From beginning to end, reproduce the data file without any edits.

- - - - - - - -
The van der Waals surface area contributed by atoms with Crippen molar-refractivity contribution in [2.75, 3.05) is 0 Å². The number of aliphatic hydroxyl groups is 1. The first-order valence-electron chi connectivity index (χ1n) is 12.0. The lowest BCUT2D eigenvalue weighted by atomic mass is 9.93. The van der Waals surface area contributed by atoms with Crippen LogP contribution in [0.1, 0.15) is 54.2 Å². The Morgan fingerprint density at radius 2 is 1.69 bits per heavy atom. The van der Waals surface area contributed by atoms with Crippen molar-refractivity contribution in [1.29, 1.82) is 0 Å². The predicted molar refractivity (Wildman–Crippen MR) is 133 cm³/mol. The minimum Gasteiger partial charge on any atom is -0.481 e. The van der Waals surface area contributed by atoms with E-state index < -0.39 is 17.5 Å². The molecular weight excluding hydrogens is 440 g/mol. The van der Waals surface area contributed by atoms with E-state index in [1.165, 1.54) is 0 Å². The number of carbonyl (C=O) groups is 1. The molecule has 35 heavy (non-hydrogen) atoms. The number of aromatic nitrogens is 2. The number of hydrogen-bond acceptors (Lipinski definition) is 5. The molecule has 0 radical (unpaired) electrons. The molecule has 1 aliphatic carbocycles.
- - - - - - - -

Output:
The van der Waals surface area contributed by atoms with Crippen molar-refractivity contribution in [2.75, 3.05) is 0 Å². The number of aliphatic hydroxyl groups is 1. The first-order valence-electron chi connectivity index (χ1n) is 12.0. The lowest BCUT2D eigenvalue weighted by atomic mass is 9.93. The van der Waals surface area contributed by atoms with Crippen LogP contribution in [0.1, 0.15) is 54.2 Å². The Morgan fingerprint density at radius 2 is 1.69 bits per heavy atom. The van der Waals surface area contributed by atoms with Crippen molar-refractivity contribution in [1.29, 1.82) is 0 Å². The predicted molar refractivity (Wildman–Crippen MR) is 133 cm³/mol. The minimum Gasteiger partial charge on any atom is -0.481 e. The van der Waals surface area contributed by atoms with E-state index < -0.39 is 17.5 Å². The molecular weight excluding hydrogens is 440 g/mol. The van der Waals surface area contributed by atoms with E-state index in [1.165, 1.54) is 0 Å². The number of carbonyl (C=O) groups is 1. The molecule has 35 heavy (non-hydrogen) atoms. The number of aromatic nitrogens is 2. The number of hydrogen-bond acceptors (Lipinski definition) is 5. The molecule has 0 radical (unpaired) electrons. The molecule has 1 aliphatic carbocycles.